“Bloodborne was the first From Software game that I actually enjoyed and continued to come back to (sorry, Dark Souls). The gameplay was smoother and faster, and the world and monsters were captivating. One of my favorite elements in the game is the two versions that every weapon has, giving you more options and spicing things up during combat. There’s so much to do in this game, and it’s well worth your time.” – Nathanael Hueso
“I think the best thing about Bloodborne is that it knows exactly what it wants to be. Every aspect of FromSoftware’s lovecraftian horror is meticulously thought out. As time goes on, it’s even easier to appreciate Bloodborne, and I can even see it becoming more highly regarded than a certain other FromSoftware release.“My love for Bloodborne is eclipsed only by my love for that certain other action RPG, but even I recognize that it improved on its proverbial Dad in so many ways. The world is influenced by more niche works, creating a wonderfully unique atmosphere. The combat is fast-paced and highly rewarding. If you haven’t played this game yet, then… you’re doing it wrong.” – Lewis Mackin
“Bloodborne is a beautiful amalgamation of the punishing gameplay that FromSoftware is known for, and enemies are pulled straight out of the cosmic horror genre. Bloodborne sheds Dark Souls‘s defensive combat in favor of a more fluid and active combat system that sees the player relying on parrying and evasion rather than defense. It’s a must-own for any PS4 owner.” – Donogh Moore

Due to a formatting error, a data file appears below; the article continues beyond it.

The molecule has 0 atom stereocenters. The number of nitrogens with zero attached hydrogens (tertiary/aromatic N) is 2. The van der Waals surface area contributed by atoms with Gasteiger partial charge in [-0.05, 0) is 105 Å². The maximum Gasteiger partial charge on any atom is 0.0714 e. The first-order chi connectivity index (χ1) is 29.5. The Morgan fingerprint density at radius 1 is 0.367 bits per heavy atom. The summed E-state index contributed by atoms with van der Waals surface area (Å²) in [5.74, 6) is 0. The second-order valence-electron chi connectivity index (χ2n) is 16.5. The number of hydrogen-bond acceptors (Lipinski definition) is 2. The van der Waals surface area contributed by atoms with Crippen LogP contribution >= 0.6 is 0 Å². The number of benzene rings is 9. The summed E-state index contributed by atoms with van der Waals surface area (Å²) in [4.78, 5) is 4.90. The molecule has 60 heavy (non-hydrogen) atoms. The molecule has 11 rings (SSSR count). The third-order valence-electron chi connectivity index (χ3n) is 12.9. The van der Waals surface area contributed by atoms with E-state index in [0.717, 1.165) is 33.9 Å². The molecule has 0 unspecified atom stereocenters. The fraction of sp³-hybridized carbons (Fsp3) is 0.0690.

2. The Witcher 3: Wild Hunt
“The Witcher 3 is the fantasy video game you need to play if you’re looking for the best in the genre. It’s raw, violent, and mature in the best way. While some games do really well in gameplay or story and decently in the other, The Witcher 3 excels at both. You can almost argue that there’s too much content, but it’s of such high quality that it’s a good thing (if you have the time). The Witcher’s world is exactly the type of place that you can fully immerse yourself into and lose track of the real world, even long after you’ve finished the main story.” – Nathanael Hueso
“It speaks volumes about the quality of a game when every single sidequest in an 80+ hour adventure is emotionally satisfying to complete. Frankly, that’s a miraculous feat, and The Witcher 3: Wild Hunt proves again and again that it’s a game that never finds comfort in complacency. CDPR always finds a way to go one step further in everything they do by packing Geralt’s quest with distinct characters and engaging storylines. Not to mention it features the greatest minigame in all of gaming: Gwent. The release of The Witcher 3: Wild Hunt was a watershed moment in gaming, in truth, it’s so good, it kinda spoiled us a bit.” – Theo Durrant